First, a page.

Objectives: This study sought to hypothesize that elevated B-type natriuretic peptide (BNP) could act as an endogenous neprilysin inhibitor.
Background: A hallmark of acute decompensated heart failure (ADHF) is the overproduction of natriuretic peptides (NPs) by stretched cardiomyocytes. Various strategies have been developed to potentiate the beneficial effect of the NPs, including the recent use of neprilysin angiotensin receptor inhibitors. Contrary to rodents, human BNP is poorly sensitive to neprilysin degradation while retaining affinity to neprilysin.
Methods: We enrolled 638 patients presenting to the emergency department with acute dyspnea of which 468 had ADHF and 169 had dyspnea of noncardiac origin. We also included 46 patients with stable chronic heart failure (HF) and 10 age-matched healthy subjects. Plasma samples were collected within 4 h after emergency department admission. BNP, neprilysin concentration and activity, and the neprilysin substrate substance P concentration were measured.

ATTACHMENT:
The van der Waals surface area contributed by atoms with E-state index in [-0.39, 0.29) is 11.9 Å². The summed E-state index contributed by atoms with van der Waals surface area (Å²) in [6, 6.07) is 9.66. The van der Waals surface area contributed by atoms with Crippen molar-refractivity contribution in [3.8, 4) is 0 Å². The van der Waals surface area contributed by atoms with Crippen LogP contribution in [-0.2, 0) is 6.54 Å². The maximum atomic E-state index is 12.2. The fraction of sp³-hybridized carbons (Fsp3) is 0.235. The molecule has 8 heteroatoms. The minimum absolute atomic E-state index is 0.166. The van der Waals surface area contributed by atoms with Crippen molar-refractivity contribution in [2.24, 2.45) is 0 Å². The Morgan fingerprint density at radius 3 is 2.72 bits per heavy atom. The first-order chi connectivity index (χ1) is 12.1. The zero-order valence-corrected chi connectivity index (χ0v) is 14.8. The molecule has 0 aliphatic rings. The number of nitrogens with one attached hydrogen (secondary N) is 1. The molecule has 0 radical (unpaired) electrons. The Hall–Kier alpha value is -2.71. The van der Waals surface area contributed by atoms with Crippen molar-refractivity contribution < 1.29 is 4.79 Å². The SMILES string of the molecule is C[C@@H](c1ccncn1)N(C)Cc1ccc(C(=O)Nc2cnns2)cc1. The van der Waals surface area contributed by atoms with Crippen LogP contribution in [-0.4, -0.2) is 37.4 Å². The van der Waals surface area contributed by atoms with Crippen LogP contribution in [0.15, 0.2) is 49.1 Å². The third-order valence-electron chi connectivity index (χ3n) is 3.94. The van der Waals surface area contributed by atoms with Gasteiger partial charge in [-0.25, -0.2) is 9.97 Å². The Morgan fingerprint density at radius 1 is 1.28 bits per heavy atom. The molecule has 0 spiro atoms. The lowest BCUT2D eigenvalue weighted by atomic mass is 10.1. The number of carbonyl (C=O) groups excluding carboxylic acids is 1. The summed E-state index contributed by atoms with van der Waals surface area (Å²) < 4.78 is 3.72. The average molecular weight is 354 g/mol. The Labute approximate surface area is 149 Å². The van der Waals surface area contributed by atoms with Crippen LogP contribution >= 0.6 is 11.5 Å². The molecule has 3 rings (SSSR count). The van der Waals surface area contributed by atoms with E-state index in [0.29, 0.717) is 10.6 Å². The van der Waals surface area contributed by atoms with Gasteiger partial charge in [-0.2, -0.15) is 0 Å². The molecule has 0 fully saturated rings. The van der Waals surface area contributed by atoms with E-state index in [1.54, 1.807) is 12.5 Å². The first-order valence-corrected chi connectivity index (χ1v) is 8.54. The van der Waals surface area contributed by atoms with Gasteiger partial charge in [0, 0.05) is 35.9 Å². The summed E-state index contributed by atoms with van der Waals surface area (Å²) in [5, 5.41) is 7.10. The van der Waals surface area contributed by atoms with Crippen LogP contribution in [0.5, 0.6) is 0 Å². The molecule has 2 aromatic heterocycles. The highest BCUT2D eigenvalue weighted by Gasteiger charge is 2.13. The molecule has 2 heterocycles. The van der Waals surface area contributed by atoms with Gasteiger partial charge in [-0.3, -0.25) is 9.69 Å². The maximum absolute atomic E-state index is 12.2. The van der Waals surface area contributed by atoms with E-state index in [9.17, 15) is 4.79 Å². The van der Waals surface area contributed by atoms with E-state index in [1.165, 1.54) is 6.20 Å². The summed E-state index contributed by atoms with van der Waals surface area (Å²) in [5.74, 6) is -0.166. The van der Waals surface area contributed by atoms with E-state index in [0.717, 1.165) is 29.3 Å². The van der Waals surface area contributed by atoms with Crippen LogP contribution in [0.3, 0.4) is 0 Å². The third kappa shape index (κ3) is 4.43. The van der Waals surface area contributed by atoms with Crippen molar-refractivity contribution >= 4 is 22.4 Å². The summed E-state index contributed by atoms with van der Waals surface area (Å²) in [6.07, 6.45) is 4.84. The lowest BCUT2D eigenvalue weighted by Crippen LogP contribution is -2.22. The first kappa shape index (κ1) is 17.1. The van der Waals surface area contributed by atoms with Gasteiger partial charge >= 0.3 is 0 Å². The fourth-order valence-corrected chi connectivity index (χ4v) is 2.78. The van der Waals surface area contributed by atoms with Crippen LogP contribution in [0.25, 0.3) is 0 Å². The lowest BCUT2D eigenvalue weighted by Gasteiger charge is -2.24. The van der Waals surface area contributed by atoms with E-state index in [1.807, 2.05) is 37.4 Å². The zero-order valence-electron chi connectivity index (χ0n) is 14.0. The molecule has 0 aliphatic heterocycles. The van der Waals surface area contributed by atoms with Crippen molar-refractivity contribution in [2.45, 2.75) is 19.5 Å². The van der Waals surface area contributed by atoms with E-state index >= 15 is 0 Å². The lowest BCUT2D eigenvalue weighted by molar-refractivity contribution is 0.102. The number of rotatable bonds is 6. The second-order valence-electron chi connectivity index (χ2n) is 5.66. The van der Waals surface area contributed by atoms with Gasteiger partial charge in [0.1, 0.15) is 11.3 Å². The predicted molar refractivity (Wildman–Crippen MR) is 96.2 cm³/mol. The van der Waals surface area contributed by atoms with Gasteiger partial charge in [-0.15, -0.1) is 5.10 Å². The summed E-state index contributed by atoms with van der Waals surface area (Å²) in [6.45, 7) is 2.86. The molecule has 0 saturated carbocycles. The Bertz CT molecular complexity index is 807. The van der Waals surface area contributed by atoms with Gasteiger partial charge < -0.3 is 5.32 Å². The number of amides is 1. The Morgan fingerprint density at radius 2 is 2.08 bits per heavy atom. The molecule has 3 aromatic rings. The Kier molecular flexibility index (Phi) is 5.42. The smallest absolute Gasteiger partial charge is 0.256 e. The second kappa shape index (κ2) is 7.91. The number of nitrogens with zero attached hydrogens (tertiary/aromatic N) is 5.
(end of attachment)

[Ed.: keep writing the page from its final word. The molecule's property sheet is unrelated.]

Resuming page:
Results: We found that when plasma BNP rose above 916 pg/ml, neprilysin activity was markedly reduced (p < 0.0001) and stratified 95% of the population into 2 groups: BNP <916 pg/ml/neprilysin activity ≥ 0.21 nmol/ml/min and BNP ≥916 pg/ml/neprilysin activity <0.21 nmol/ml/min with very different prognoses. In vitro, BNP was responsible for neprilysin inhibition. Neprilysin activity was inversely correlated with the concentration of substance P (ρ = -0.80; p < 0.0001).
Conclusions: Besides being an effector of the cardiac response to cardiomyocyte stretching in ADHF, elevated plasma BNP is also an endogenous neprilysin inhibitor. A biologically relevant BNP threshold discriminates 2 populations of HF patients with different vasoactive peptide profiles and outcome. If confirmed, this may identify an important threshold for managing HF patients.
Keywords: BNP; BNP-mediated neprilysin inhibition; heart failure; neprilysin; substance P.
Copyright © 2015 American College of Cardiology Foundation. Published by Elsevier Inc. All rights reserved.